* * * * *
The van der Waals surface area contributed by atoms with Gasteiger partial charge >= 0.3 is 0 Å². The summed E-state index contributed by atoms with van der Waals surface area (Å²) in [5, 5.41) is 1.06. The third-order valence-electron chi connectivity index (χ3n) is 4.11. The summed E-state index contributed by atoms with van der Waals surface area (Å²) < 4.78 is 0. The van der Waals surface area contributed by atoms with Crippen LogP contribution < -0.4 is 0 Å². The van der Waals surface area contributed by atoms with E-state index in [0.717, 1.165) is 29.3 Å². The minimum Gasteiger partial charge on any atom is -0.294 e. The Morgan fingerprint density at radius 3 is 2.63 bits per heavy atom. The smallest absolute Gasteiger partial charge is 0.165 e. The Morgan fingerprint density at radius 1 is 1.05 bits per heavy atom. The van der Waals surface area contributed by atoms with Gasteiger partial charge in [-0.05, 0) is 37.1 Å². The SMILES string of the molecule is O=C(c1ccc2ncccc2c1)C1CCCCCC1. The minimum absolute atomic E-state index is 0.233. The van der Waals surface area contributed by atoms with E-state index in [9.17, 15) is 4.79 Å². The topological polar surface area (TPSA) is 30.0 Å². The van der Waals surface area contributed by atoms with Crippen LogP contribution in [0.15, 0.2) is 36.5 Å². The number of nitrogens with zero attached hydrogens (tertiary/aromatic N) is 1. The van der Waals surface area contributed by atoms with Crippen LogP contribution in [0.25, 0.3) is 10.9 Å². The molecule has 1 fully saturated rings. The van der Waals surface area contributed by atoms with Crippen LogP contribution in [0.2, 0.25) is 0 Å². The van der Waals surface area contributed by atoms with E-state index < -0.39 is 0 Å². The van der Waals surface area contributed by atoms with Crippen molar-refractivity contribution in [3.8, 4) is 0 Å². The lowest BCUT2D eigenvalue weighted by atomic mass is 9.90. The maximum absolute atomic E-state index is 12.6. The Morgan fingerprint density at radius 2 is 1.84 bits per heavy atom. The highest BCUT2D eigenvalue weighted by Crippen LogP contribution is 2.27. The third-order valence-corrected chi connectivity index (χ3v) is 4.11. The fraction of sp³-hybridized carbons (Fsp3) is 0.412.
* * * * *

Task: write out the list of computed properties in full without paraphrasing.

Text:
The van der Waals surface area contributed by atoms with Gasteiger partial charge >= 0.3 is 0 Å². The summed E-state index contributed by atoms with van der Waals surface area (Å²) in [5, 5.41) is 1.06. The third-order valence-electron chi connectivity index (χ3n) is 4.11. The summed E-state index contributed by atoms with van der Waals surface area (Å²) < 4.78 is 0. The van der Waals surface area contributed by atoms with Crippen LogP contribution < -0.4 is 0 Å². The van der Waals surface area contributed by atoms with E-state index in [0.717, 1.165) is 29.3 Å². The minimum Gasteiger partial charge on any atom is -0.294 e. The Morgan fingerprint density at radius 3 is 2.63 bits per heavy atom. The smallest absolute Gasteiger partial charge is 0.165 e. The Morgan fingerprint density at radius 1 is 1.05 bits per heavy atom. The van der Waals surface area contributed by atoms with Gasteiger partial charge in [-0.05, 0) is 37.1 Å². The SMILES string of the molecule is O=C(c1ccc2ncccc2c1)C1CCCCCC1. The minimum absolute atomic E-state index is 0.233. The van der Waals surface area contributed by atoms with E-state index in [9.17, 15) is 4.79 Å². The topological polar surface area (TPSA) is 30.0 Å². The van der Waals surface area contributed by atoms with Crippen LogP contribution in [0.15, 0.2) is 36.5 Å². The number of nitrogens with zero attached hydrogens (tertiary/aromatic N) is 1. The van der Waals surface area contributed by atoms with Crippen LogP contribution in [0.25, 0.3) is 10.9 Å². The molecule has 1 fully saturated rings. The van der Waals surface area contributed by atoms with Crippen LogP contribution in [0.2, 0.25) is 0 Å². The van der Waals surface area contributed by atoms with E-state index < -0.39 is 0 Å². The van der Waals surface area contributed by atoms with Crippen molar-refractivity contribution in [3.8, 4) is 0 Å². The lowest BCUT2D eigenvalue weighted by atomic mass is 9.90. The maximum absolute atomic E-state index is 12.6. The Morgan fingerprint density at radius 2 is 1.84 bits per heavy atom. The highest BCUT2D eigenvalue weighted by Crippen LogP contribution is 2.27. The third-order valence-corrected chi connectivity index (χ3v) is 4.11. The fraction of sp³-hybridized carbons (Fsp3) is 0.412.